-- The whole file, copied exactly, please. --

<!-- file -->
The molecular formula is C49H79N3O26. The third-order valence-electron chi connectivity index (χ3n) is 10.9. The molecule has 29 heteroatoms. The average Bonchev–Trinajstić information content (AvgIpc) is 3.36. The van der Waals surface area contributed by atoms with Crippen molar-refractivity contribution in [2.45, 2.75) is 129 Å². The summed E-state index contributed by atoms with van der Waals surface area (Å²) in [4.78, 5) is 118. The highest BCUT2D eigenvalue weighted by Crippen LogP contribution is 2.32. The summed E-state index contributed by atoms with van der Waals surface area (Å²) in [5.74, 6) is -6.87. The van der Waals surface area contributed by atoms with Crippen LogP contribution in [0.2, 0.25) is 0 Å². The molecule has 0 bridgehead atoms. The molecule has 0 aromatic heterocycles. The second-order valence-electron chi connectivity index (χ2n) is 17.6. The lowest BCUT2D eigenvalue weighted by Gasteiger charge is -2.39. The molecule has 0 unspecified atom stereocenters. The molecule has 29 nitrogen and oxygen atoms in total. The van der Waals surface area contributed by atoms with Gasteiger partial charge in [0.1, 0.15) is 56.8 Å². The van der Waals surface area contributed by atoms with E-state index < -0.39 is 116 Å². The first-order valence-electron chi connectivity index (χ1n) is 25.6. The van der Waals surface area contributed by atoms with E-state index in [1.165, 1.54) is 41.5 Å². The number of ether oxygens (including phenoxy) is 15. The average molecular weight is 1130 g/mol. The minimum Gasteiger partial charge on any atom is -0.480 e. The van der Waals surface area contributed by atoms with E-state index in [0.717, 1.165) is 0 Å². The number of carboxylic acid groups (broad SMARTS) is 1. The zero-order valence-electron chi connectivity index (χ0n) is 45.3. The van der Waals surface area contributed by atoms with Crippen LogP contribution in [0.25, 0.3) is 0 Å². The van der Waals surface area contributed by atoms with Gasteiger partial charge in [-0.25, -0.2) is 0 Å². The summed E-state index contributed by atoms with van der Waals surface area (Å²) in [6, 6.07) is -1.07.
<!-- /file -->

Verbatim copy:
The molecular formula is C49H79N3O26. The third-order valence-electron chi connectivity index (χ3n) is 10.9. The molecule has 29 heteroatoms. The average Bonchev–Trinajstić information content (AvgIpc) is 3.36. The van der Waals surface area contributed by atoms with Crippen molar-refractivity contribution in [2.45, 2.75) is 129 Å². The summed E-state index contributed by atoms with van der Waals surface area (Å²) in [4.78, 5) is 118. The highest BCUT2D eigenvalue weighted by Crippen LogP contribution is 2.32. The summed E-state index contributed by atoms with van der Waals surface area (Å²) in [5.74, 6) is -6.87. The van der Waals surface area contributed by atoms with Crippen LogP contribution in [0.2, 0.25) is 0 Å². The molecule has 0 bridgehead atoms. The molecule has 0 aromatic heterocycles. The second-order valence-electron chi connectivity index (χ2n) is 17.6. The lowest BCUT2D eigenvalue weighted by Gasteiger charge is -2.39. The molecule has 0 unspecified atom stereocenters. The molecule has 29 nitrogen and oxygen atoms in total. The van der Waals surface area contributed by atoms with Gasteiger partial charge in [0.1, 0.15) is 56.8 Å². The van der Waals surface area contributed by atoms with E-state index < -0.39 is 116 Å². The first-order valence-electron chi connectivity index (χ1n) is 25.6. The van der Waals surface area contributed by atoms with E-state index in [1.165, 1.54) is 41.5 Å². The number of ether oxygens (including phenoxy) is 15. The average molecular weight is 1130 g/mol. The minimum Gasteiger partial charge on any atom is -0.480 e. The van der Waals surface area contributed by atoms with E-state index in [0.717, 1.165) is 0 Å². The number of carboxylic acid groups (broad SMARTS) is 1. The zero-order valence-electron chi connectivity index (χ0n) is 45.3. The van der Waals surface area contributed by atoms with Crippen LogP contribution in [0.25, 0.3) is 0 Å². The van der Waals surface area contributed by atoms with Gasteiger partial charge in [-0.25, -0.2) is 0 Å². The summed E-state index contributed by atoms with van der Waals surface area (Å²) in [6, 6.07) is -1.07.